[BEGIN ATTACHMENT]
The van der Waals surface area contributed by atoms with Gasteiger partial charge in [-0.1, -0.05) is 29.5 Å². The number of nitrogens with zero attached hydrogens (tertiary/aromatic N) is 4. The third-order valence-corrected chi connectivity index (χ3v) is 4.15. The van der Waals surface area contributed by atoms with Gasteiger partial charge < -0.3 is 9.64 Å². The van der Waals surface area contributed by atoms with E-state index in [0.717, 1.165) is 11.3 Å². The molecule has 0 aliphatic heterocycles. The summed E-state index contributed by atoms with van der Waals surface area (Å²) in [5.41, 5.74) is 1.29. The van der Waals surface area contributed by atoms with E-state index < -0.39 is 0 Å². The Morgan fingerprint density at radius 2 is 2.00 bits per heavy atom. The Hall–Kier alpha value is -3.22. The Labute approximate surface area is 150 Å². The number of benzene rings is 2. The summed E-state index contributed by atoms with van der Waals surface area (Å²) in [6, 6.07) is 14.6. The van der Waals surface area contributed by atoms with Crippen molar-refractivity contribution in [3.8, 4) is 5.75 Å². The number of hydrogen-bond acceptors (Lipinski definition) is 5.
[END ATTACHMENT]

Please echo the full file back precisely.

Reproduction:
The van der Waals surface area contributed by atoms with Gasteiger partial charge in [-0.1, -0.05) is 29.5 Å². The number of nitrogens with zero attached hydrogens (tertiary/aromatic N) is 4. The third-order valence-corrected chi connectivity index (χ3v) is 4.15. The van der Waals surface area contributed by atoms with Gasteiger partial charge < -0.3 is 9.64 Å². The van der Waals surface area contributed by atoms with E-state index in [0.717, 1.165) is 11.3 Å². The molecule has 0 aliphatic heterocycles. The summed E-state index contributed by atoms with van der Waals surface area (Å²) in [5.41, 5.74) is 1.29. The van der Waals surface area contributed by atoms with E-state index < -0.39 is 0 Å². The Morgan fingerprint density at radius 2 is 2.00 bits per heavy atom. The Hall–Kier alpha value is -3.22. The Labute approximate surface area is 150 Å². The number of benzene rings is 2. The summed E-state index contributed by atoms with van der Waals surface area (Å²) in [6, 6.07) is 14.6. The van der Waals surface area contributed by atoms with Crippen molar-refractivity contribution in [3.8, 4) is 5.75 Å². The number of hydrogen-bond acceptors (Lipinski definition) is 5.